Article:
I love a good stonewashed blade. It looks fantastic and gives this fancy vibe to a blade. I always choose it when I have a chance to show off my knives to a friend. It’s not only great looking but it’s also tougher than a normal stainless steel blade. A stainless steel knife with a polished finish shows scratches way easier. I’ve had a problem with it in the past, so I’ve resorted to stonewash finishes.
You can’t go wrong because it blends in all those marks on the surface that you wish to hide. It also gives a darker color to the etching on the blade which looks great. Stone washing your knife doesn’t take away the risk of damage but it does make it much more durable in the long term. So it’s handy for all your hunting, outdoors, or tactical blades.
You won’t affect the sharpness of the knife if you decide to stonewash it. This is one of the biggest plus factors for me. So let’s jump right in and discuss the methods and processes behind stone washing knives.
Table of Contents
How To Etch A Knife
The first thing that you do to a blade after refining it, is to etch your logo or emblem onto it. You can do this via a DC or AC electrical etching machine. An etching machine is quite simple to use if you have the right items. You’ll need ionized ink with a small etching stamp of your logo. You’ll charge the ink with electricity so that it bonds to the blade.
First, dip your stamp in the ink. Make sure you cover the whole logo and then make ready your power supply for the machine. You’re going to start with DC power. Make sure you connect everything safely. Turn on the machine and get ready to stamp. try to align it in the right place, then push it down onto the steel. The etching machine will do its job after pushing it down.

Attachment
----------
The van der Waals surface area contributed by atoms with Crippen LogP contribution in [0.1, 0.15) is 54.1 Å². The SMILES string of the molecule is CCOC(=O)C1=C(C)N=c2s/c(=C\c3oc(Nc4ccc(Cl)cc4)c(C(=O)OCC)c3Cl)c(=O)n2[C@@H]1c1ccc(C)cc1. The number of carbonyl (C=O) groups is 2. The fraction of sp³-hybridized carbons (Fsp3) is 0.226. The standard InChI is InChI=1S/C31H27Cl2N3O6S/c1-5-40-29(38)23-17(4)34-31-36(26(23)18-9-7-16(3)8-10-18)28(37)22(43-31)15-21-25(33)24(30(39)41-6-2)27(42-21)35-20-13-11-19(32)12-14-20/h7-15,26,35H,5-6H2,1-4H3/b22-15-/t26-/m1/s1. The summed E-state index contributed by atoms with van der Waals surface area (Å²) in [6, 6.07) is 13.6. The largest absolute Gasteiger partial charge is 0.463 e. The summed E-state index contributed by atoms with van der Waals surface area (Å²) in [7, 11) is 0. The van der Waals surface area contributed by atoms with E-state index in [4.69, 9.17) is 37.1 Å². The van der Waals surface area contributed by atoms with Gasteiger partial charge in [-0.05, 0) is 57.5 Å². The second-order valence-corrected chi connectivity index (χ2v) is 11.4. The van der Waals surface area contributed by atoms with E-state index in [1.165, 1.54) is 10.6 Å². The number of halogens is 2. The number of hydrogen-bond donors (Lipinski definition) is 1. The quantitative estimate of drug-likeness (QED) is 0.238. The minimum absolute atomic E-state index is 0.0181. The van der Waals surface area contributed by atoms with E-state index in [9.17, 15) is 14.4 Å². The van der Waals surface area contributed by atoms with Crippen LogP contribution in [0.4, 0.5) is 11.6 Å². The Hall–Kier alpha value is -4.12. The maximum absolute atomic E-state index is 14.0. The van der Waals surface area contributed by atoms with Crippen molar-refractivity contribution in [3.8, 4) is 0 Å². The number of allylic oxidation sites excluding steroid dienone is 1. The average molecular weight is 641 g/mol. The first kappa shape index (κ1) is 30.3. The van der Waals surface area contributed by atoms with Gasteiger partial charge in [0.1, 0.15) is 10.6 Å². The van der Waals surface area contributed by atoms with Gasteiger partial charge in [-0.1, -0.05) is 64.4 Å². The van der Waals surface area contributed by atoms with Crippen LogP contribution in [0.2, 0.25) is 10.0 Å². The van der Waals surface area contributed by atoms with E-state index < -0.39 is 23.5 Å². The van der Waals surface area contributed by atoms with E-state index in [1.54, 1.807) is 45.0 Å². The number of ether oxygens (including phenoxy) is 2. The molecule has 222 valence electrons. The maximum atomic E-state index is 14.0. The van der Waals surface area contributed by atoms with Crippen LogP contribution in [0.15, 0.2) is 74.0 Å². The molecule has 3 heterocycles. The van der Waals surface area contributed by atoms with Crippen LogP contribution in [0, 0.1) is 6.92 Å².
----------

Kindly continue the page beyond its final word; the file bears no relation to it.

Hold it down for a few seconds and then switch to AC power. Hold it in place for another few seconds and then let it up. It should be nice and dark with clear lines and shapes. Now you’ve etched your blade and you’re ready to move onto the acid washing step.
How To Acid Wash A Knife
For this step, you’re going to wash the knife first with soap and hot water. This cleans off any residue that might cause a volatile reaction in the acid. Soap is an alkali substance that will neutralize any problematic compounds. Wash thoroughly for 2 minutes, then leave it to air dry. When it’s dry you’re ready to rock and roll with the acid.
You’ll need a wire to hook the knife onto because you don’t want to be putting your hand into the acid. A wire of 10 cm will do fine. Bend it into a hook shape and thread it through a hole in the tang of the blade. You will suspend the knife while holding the wire. Then using this technique you can go ahead and dip the knife into the bottle of acid.
Leave it there for 2 minutes. After this time take it out and wipe it down with steel wool. This makes sure that your etch is clear and unaffected. Now place the knife back into the acid with the wire grip. Repeat this process every 2 to 3 minutes of the acid washing step.
By doing this you are ensuring that any contaminants that find their way onto the blade get scrubbed off. You must do this in regular intervals before they can do any real damage. Another tip to consider is to give the blade a little swirl when you put it into the bottle of acid. This gets rid of any air bubbles that might’ve formed on the blade when taking it in and out.
The whole acid wash time frame should be 9 to 12 minutes long. If you’re using a new solution of acid then you can draw this time down to about 7 or 8 minutes.
Neutralize The Blade